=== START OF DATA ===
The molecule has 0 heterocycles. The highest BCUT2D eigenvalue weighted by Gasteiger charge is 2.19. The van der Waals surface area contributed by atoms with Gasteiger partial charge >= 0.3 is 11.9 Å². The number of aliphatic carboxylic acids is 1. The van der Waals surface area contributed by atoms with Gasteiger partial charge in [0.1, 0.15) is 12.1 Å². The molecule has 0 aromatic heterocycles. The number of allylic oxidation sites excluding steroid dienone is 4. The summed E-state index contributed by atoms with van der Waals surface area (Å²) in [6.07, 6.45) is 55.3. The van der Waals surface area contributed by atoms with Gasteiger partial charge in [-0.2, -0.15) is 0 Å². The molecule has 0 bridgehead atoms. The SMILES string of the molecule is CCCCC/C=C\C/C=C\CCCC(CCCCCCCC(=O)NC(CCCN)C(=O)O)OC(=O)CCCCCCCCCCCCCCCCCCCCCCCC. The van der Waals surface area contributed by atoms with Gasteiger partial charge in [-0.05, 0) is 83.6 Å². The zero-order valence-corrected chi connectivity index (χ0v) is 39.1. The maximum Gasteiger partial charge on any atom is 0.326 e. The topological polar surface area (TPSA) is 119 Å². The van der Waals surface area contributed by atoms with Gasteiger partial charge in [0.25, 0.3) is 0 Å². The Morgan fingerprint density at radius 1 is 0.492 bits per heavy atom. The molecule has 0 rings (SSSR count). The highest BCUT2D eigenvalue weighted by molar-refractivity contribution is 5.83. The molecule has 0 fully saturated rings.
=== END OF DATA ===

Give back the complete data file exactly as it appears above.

The molecule has 0 heterocycles. The highest BCUT2D eigenvalue weighted by Gasteiger charge is 2.19. The van der Waals surface area contributed by atoms with Gasteiger partial charge >= 0.3 is 11.9 Å². The number of aliphatic carboxylic acids is 1. The van der Waals surface area contributed by atoms with Gasteiger partial charge in [0.1, 0.15) is 12.1 Å². The molecule has 0 aromatic heterocycles. The number of allylic oxidation sites excluding steroid dienone is 4. The summed E-state index contributed by atoms with van der Waals surface area (Å²) in [6.07, 6.45) is 55.3. The van der Waals surface area contributed by atoms with Gasteiger partial charge in [-0.2, -0.15) is 0 Å². The molecule has 0 bridgehead atoms. The SMILES string of the molecule is CCCCC/C=C\C/C=C\CCCC(CCCCCCCC(=O)NC(CCCN)C(=O)O)OC(=O)CCCCCCCCCCCCCCCCCCCCCCCC. The van der Waals surface area contributed by atoms with Gasteiger partial charge in [-0.05, 0) is 83.6 Å². The zero-order valence-corrected chi connectivity index (χ0v) is 39.1. The maximum Gasteiger partial charge on any atom is 0.326 e. The topological polar surface area (TPSA) is 119 Å². The van der Waals surface area contributed by atoms with Gasteiger partial charge in [0.25, 0.3) is 0 Å². The Morgan fingerprint density at radius 1 is 0.492 bits per heavy atom. The molecule has 0 rings (SSSR count). The highest BCUT2D eigenvalue weighted by molar-refractivity contribution is 5.83. The molecule has 0 fully saturated rings.